The Solstice Mission will allow scientists to explore the Saturn system in midsummer, when its northern poles are illuminated by sunlight. Exploring the Saturn system under summer conditions will allow scientists to learn more about seasonal changes on the planet and its larger moons. The mission will maximize flybys for Titan and Enceladus to learn about weather system changes on the larger moon and geyser changes—as well as associated effects on Saturn’s E-ring, which is fed by the Enceladus geysers—on the smaller moon.
The Solstice Mission will use far less fuel than earlier missions. By October 2010, 80% of Cassini’s propellant was spent. Because of this, the new seven-year mission had to proceed using one-quarter the fuel that supported the previous six years of Cassini’s voyage. Fortunately, Cassini’s tour designers were able to shape a trajectory for the final mission that allows meaningful exploration of the Saturn system, including 11 additional Enceladus flybys, while consuming relatively little fuel. The spacecraft will use its 12 instruments to further map Enceladus’s gravity, penetrate more deeply into its geysers, and explore the northern hemisphere of the moon.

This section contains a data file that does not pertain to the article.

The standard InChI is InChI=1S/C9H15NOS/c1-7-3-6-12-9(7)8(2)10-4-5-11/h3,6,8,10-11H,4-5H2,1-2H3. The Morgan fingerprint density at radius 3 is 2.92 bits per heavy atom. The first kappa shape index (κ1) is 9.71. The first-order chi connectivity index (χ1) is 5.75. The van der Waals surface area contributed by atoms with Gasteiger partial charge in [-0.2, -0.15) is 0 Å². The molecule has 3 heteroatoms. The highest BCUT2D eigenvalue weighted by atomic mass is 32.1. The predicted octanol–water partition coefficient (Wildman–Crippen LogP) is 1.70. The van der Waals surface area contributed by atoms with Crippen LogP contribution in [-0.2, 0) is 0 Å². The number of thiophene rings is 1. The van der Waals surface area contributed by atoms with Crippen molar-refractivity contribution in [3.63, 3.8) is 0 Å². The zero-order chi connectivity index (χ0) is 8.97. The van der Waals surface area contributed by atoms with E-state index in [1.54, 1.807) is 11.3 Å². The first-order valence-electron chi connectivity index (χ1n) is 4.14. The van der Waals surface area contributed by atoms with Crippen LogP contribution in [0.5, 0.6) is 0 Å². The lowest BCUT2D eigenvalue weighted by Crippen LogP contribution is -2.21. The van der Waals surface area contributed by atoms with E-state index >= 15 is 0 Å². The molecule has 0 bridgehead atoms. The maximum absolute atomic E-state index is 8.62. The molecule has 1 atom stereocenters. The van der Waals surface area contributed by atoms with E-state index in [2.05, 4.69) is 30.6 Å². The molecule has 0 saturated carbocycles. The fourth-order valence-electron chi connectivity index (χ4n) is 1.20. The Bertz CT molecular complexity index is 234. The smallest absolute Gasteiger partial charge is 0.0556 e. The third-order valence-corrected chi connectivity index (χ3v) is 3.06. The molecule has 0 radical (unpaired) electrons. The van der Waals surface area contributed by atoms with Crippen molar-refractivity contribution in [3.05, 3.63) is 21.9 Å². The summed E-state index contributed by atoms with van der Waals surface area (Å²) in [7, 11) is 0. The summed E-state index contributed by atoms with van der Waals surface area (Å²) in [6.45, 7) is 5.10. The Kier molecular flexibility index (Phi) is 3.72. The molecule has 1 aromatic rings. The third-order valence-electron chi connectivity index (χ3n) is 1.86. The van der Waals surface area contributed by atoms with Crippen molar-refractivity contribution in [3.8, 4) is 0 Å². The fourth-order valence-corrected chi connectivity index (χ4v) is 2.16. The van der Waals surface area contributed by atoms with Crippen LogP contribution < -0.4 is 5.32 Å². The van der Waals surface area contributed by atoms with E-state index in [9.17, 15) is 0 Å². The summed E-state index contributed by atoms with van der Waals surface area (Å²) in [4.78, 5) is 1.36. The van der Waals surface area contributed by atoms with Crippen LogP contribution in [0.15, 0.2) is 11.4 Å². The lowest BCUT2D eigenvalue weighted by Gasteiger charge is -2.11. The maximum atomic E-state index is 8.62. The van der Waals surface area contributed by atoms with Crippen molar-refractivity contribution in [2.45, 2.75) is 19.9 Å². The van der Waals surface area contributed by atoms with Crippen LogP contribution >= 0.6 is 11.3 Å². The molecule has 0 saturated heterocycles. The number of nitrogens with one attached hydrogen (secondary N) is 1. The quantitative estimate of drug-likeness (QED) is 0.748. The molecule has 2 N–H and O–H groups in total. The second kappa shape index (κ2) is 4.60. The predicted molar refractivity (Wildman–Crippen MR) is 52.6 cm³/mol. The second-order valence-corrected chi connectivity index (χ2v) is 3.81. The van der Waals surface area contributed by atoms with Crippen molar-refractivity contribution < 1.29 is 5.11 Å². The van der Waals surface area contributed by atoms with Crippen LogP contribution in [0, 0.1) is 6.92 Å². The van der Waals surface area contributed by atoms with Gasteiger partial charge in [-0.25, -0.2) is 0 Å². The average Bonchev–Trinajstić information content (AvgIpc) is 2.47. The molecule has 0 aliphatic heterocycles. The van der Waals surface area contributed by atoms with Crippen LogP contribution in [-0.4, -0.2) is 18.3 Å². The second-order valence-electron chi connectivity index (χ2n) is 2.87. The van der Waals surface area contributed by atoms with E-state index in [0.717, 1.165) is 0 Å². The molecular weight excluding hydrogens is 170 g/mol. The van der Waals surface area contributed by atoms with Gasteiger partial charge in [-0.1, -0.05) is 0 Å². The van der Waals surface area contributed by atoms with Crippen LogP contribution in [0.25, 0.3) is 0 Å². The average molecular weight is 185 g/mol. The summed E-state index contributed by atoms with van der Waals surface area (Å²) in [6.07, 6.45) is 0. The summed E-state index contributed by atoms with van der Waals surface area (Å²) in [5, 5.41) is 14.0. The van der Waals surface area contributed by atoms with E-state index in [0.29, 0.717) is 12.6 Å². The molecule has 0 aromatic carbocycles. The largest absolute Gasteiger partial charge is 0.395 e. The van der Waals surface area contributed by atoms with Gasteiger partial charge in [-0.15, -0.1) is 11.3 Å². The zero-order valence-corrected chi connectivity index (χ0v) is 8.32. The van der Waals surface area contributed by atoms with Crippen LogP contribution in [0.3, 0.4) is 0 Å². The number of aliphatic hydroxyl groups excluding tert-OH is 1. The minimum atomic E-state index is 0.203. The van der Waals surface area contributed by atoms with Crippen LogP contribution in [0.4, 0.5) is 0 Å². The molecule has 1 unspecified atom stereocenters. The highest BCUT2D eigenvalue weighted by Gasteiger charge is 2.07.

Flybys on April 28, 2010, November 30, 2010, and May 2, 2012 were conducted to learn more about the internal structure of Enceladus. On the first flyby, a Cassini Radio Science Subsystem (RSS) experiment sought out anomalies in the mass beneath the south pole in an attempt to locate the plume’s source material. The experiment required 30 hours of ongoing Deep Space Network support and included gravity observations to explore two hypotheses regarding the interior of Enceladus, including the concept of an ocean beneath a layer of surface ice.
Flybys on October 1, 2011, March 27, 2012, and April 14, 2012 provided extensive coverage of Enceladus’s southern region. Cassini’s ion and neutral mass spectrometer (INMS) “tasted”—sampled—the plume’s particles to learn more about their composition, density, and variability. The flybys in March and April were the lowest yet over the south pole (just 46 miles above the surface). A closer pass above the same region will be conducted in 2015, when Cassini is expected to travel 30 miles above the pole.
Cassini will continue to explore Enceladus, Titan, and several other Saturn moons throughout the summer solstice. In April 2017, the spacecraft will pass closely by Titan to get a gravity assist “slingshot” that will put it inside Saturn’s closest ring. Seven months later, a final Titan flyby will send the spacecraft into Saturn’s atmosphere, where it will terminate on impact. This last step is crucial: Cassini must not be left unpowered in the Saturn system, where it could crash into Titan or Enceladus and potentially contaminate either moon.